By Taiyo Matsumoto. Released in Japan as “Louvre no Neko” by Shogakukan, serialized in the magazine Big Comic Original. Released in North America by Viz Media. Translated by Michael Arias.
In the beginning there was Rohan at the Louvre, a one-volume collection published by Musée du Louvre Editions in an effort to publicize the famous museum. It was written by Hirohiko Araki, the author of JoJo’s Bizarre Adventure, and I believe also serialized in Ultra Jump. Then we get Guardians of the Louvre, by the late Jiro Taniguchi, author of The Walking Man (he gets a cameo signing said manga at the end of this volume, which made me tear up.) Both of these were published here by NBM Publishing. And now we have Cats of the Louvre, by Taiuyo Matsumoto, author of Tekkon Kinkreet and Sunny. Each of these volumes, despite all being about the Louvre Museum, have also been books you can pick up and immediately know who drew it. They are all very distinctive artists. And this applies whether we are seeing cats, humans, or the odd cat-human hybrids that Matsumoto decides to use through the story, a choice I was not a big fan of at first but grew to like. Best of all, the plot is terrific.
The cat on the cover is the main protagonist, Snowbebe, a small white kitten who has remained small and a kitten for about six years now. He’s one of many cats that live secretly in the museum, helped out by the night watchmen who know they’re there but don’t say anything. There’s also Cecile, a middle-aged Louvre tour guide who dislikes large crowds and is therefore not at peace with her job. She sees Snowbebe during one of her guided tours, but then he vanishes. Talking about it with the night watchmen, Patrick and Marcel, she is asked – as Marcel has asked everyone for the decades he’s worked there – if she can hear the voices of the paintings. Turns out there’s a very good reason for this question, which ties in with his sister, who also disappeared looking at a painting – but unlike Snowbebe, she did not return. Can the cat really walk through paintings, and if so, which painting is the one Marcel’s sister went into?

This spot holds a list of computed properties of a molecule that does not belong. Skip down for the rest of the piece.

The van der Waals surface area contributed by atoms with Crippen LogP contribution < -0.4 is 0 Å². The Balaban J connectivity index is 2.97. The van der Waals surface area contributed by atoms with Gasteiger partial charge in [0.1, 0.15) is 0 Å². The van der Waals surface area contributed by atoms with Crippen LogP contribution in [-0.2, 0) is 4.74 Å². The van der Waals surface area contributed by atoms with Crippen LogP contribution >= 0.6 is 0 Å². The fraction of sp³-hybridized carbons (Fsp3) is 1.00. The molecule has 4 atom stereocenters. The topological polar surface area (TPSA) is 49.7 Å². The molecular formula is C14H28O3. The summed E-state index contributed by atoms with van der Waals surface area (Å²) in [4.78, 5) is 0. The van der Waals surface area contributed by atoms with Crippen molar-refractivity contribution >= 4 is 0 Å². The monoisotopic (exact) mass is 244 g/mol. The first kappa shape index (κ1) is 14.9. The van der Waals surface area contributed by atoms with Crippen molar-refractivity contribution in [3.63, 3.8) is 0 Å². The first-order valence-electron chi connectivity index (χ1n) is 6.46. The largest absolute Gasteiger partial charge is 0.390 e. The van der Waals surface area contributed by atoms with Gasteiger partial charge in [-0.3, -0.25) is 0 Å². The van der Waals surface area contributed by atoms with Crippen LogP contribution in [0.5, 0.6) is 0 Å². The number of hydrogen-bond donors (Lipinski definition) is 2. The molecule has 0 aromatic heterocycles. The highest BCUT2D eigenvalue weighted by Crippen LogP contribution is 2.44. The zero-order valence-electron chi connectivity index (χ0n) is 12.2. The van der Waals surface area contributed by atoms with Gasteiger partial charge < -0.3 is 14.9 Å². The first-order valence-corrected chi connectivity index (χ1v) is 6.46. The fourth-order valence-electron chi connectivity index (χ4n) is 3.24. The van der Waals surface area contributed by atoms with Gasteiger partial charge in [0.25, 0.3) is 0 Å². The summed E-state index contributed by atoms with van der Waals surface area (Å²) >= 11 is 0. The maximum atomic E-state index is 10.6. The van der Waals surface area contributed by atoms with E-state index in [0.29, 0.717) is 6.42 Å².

This is the basic plot, but I’ve left out all the other cats who also inhabit the Louvre, many of whom have personalities of their own and one of whom is very unhappy with Snowbebe wandering through the museum and paintings when he pleases and getting them in trouble. Usually with a book like this you’d expect to empathize with Snowbebe’s innocent sense of wonder, but after a while you start to see the other cat’s point – it’s looking less like innocence and more like a refusal to grow up (you never age in paintings, which is why Snowbebe is still a kitten). I also liked the minor plotline with Cecile trying to find the correct painting Marcel remembered, and then trying to meet with her old teacher, who is restoring it – we hear that she was on the fast track to be a restorer as well, till her father died and she had to leave school. I do wonder if she might be enticed back to that side of the business, which seems far more her speed.
The plot and characters are very good, but I’d argue the art and mood of the book is the main reason to get it. Matsumoto’s quirky, “indie” art style fits the Louvre well, and there’s many times when I found myself having to go back and read the dialogue as I’d been concentrating too much on the images. This deluxe hardcover edition should be read by anyone who loves manga.
Also, the art opposite the title page has Snowbebe looking just like Kitten Kong from the Goodies, which I loved. Whole lotta cat…